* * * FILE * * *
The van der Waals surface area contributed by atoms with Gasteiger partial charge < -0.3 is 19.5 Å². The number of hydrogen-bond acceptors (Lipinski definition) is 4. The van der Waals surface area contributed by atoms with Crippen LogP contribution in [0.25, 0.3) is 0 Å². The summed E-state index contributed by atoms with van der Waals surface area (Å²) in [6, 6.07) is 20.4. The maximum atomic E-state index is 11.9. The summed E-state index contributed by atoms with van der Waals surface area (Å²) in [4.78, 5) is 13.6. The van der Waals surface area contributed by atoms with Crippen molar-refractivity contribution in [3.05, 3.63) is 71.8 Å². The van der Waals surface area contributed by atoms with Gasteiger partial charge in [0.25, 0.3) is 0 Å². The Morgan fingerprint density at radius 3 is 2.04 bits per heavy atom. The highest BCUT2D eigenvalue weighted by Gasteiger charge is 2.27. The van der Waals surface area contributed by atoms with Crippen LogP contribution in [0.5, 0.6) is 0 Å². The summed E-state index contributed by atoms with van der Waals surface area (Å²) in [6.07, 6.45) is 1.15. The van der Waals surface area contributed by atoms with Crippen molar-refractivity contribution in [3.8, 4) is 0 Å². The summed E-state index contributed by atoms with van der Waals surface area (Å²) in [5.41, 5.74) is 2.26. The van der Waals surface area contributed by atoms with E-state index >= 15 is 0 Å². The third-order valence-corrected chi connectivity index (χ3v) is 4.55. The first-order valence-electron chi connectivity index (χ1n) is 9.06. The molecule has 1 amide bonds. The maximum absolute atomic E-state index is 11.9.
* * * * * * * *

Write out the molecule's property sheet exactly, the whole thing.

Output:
The van der Waals surface area contributed by atoms with Gasteiger partial charge < -0.3 is 19.5 Å². The number of hydrogen-bond acceptors (Lipinski definition) is 4. The van der Waals surface area contributed by atoms with Crippen LogP contribution in [0.25, 0.3) is 0 Å². The summed E-state index contributed by atoms with van der Waals surface area (Å²) in [6, 6.07) is 20.4. The maximum atomic E-state index is 11.9. The summed E-state index contributed by atoms with van der Waals surface area (Å²) in [4.78, 5) is 13.6. The van der Waals surface area contributed by atoms with Crippen molar-refractivity contribution in [3.05, 3.63) is 71.8 Å². The van der Waals surface area contributed by atoms with Gasteiger partial charge in [0.25, 0.3) is 0 Å². The Morgan fingerprint density at radius 3 is 2.04 bits per heavy atom. The highest BCUT2D eigenvalue weighted by Gasteiger charge is 2.27. The van der Waals surface area contributed by atoms with Crippen LogP contribution in [0.5, 0.6) is 0 Å². The summed E-state index contributed by atoms with van der Waals surface area (Å²) in [6.07, 6.45) is 1.15. The van der Waals surface area contributed by atoms with Crippen molar-refractivity contribution in [3.8, 4) is 0 Å². The summed E-state index contributed by atoms with van der Waals surface area (Å²) in [5.41, 5.74) is 2.26. The van der Waals surface area contributed by atoms with E-state index >= 15 is 0 Å². The third-order valence-corrected chi connectivity index (χ3v) is 4.55. The first-order valence-electron chi connectivity index (χ1n) is 9.06. The molecule has 1 amide bonds. The maximum absolute atomic E-state index is 11.9.